800,000 US deaths from COVID-19, latest child tax credit arrives: 5 Things podcast – USA TODAY

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On today’s episode of the 5 Things podcast: 800,000 US deaths from COVID-19
Experts expect the country will eventually pass a million. Plus, Entertainment reporter David Oliver talks about TikTok users saying the app has clued them in to the fact they’re gay, NOW reporter Marina Pitofsky fills us in on the biggest planet ever discovered, a powerful storm drops rain and snow in California and (potentially) the last child tax credit money has arrived.
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Hit play on the player above to hear the podcast and follow along with the transcript below. This transcript was automatically generated, and then edited for clarity in its current form. There may be some differences between the audio and the text.
Taylor Wilson:
Good morning. I’m Taylor Wilson, and this is 5 Things you need to know Wednesday, the 15th of December, 2021. Today, a new grim milestone for the coronavirus pandemic, plus how TikTok clues users into the fact that they’re queer, and more.
Here are some of the top headlines.
800,000. That’s how many Americans have now died from COVID-19. 1200 Americans are dying from the virus every day, mostly from the delta variant. And the omicron variant could be the next concern. It’s also increasingly clear that the country will hit a million deaths. Robert Glatter, an emergency medicine physician at Lenox Hill Hospital in New York City told USA TODAY, “There is no question that we will reach one million deaths sooner rather than later. At the current trajectory, we may reach it much sooner than expected with cases, hospitalizations and deaths significantly increasing in the past two months.” Experts are also worried about what the rest of the winter might bring after a virus spike this time last year. Vaccination could be the key, but maybe only with the added protection of booster shots. Pfizer announced last week that a third dose of its vaccine is shown in lab tests to give neutralizing antibodies against the omicron variant similar to the level observed after two doses against the original virus and other variants.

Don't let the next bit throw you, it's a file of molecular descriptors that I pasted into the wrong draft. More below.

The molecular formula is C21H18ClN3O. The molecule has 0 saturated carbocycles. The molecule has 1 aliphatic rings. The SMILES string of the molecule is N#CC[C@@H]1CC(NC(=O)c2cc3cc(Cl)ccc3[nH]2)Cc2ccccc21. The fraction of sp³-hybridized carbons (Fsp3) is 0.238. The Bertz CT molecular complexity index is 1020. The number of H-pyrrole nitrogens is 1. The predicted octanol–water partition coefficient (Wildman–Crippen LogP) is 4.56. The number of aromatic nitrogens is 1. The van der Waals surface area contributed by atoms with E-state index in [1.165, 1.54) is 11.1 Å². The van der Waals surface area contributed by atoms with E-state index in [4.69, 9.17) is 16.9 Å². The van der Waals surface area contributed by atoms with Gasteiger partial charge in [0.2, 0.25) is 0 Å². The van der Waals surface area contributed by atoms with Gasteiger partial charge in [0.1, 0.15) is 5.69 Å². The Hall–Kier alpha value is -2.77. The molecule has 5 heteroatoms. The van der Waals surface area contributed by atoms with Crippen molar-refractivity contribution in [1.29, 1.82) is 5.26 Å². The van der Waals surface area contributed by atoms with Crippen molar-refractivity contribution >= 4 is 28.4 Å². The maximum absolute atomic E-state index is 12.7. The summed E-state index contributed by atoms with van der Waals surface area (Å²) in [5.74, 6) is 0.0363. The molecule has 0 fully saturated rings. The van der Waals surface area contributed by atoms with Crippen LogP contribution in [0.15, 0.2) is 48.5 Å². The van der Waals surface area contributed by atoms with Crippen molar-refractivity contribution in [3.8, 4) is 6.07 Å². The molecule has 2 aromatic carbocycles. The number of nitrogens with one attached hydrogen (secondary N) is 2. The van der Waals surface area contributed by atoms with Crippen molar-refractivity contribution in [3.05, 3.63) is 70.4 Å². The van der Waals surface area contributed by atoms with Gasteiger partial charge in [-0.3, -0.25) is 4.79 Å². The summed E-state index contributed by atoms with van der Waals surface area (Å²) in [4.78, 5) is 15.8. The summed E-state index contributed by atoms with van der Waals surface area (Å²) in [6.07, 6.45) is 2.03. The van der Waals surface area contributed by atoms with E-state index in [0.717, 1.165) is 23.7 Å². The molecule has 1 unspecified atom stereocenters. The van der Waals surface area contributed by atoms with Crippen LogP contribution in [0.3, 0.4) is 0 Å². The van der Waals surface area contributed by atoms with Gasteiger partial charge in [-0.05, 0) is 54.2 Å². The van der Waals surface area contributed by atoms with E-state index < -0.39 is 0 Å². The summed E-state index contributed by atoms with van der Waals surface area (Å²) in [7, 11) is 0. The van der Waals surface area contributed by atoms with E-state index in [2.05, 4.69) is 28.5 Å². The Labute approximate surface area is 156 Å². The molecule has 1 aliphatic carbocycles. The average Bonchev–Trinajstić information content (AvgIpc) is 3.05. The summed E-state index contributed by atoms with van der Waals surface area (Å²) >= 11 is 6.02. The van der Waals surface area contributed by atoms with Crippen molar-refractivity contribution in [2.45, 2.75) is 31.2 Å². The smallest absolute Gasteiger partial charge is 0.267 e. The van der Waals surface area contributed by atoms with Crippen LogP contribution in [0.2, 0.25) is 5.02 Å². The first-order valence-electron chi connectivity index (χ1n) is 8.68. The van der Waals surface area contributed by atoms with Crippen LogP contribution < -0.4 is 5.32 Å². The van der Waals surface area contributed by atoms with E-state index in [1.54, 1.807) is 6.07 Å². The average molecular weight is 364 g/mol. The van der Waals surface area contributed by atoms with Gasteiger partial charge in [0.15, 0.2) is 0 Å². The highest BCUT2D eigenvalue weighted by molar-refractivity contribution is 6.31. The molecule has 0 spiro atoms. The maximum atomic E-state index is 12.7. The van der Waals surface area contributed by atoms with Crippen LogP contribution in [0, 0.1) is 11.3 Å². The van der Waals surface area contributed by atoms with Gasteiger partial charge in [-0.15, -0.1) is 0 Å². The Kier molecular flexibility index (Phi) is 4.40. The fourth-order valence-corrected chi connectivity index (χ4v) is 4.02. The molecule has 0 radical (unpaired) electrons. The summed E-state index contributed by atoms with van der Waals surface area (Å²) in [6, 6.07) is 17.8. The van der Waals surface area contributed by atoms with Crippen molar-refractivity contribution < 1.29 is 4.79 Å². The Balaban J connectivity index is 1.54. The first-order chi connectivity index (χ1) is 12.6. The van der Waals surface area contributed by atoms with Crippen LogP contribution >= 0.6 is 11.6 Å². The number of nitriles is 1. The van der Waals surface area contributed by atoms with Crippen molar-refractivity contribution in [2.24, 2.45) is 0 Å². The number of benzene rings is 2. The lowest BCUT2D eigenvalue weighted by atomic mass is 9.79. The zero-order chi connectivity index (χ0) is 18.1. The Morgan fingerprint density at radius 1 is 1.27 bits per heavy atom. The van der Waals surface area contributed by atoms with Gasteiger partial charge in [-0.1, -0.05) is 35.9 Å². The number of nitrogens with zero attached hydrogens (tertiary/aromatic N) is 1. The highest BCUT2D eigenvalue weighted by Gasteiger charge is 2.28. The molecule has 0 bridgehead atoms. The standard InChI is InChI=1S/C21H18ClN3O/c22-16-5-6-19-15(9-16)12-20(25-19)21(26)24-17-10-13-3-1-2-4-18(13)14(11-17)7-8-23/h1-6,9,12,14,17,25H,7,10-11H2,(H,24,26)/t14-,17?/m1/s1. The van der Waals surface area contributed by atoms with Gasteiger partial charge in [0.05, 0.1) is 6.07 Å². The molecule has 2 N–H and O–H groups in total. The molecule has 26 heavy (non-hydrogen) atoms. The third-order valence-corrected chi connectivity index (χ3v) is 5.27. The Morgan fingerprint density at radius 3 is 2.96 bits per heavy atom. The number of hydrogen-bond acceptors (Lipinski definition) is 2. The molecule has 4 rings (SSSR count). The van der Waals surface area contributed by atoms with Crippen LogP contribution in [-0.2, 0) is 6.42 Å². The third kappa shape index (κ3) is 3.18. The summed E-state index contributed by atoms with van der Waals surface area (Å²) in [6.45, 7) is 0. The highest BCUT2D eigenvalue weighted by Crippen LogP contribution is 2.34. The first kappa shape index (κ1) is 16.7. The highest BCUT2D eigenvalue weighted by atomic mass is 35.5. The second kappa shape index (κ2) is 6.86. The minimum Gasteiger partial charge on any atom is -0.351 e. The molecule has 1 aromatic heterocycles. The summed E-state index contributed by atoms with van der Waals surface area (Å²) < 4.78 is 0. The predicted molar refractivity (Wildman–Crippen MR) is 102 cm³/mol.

So it’s increasingly clear that COVID-19 is here to stay for the foreseeable future. Atul Nakhasi, a primary care physician at Martin Luther King Jr. Outpatient Center in Los Angeles said that the goal against COVID-19 is the same as every fight in health science, to alleviate human suffering. One piece of optimism may come in available treatments against the virus. Until recently the only available treatment was monoclonal antibodies, which must be delivered through a shot or infusion. But a federal advisory committee recently recommended authorization for the first antiviral oral pills to treat COVID.
Some users on TikTok say their feed has clued them in on the fact they’re gay before they even fully realized it themselves. Reporter David Oliver says the app cannot actually tell if you’re LGBTQ, but the algorithm might awaken what you’ve been missing.
David Oliver:
The way that social media algorithms work is like it’s sort of feeding you content that it thinks you’re interested in. So when you open TikTok, if you’re kind of looking at certain videos more than others, or you’re spending even a little bit longer on another video, then another type of one – so if you’re looking at videos from queer creators more frequently, or you see one and spend more time on it, even if you don’t engage with it –  that sort of is telling the algorithm that you might also be interested in more of that. So that’s sort of how that may be happening. So even if you’re not consciously aware of it, it could be showing up for you anyway. So that’s kind of how that all starts.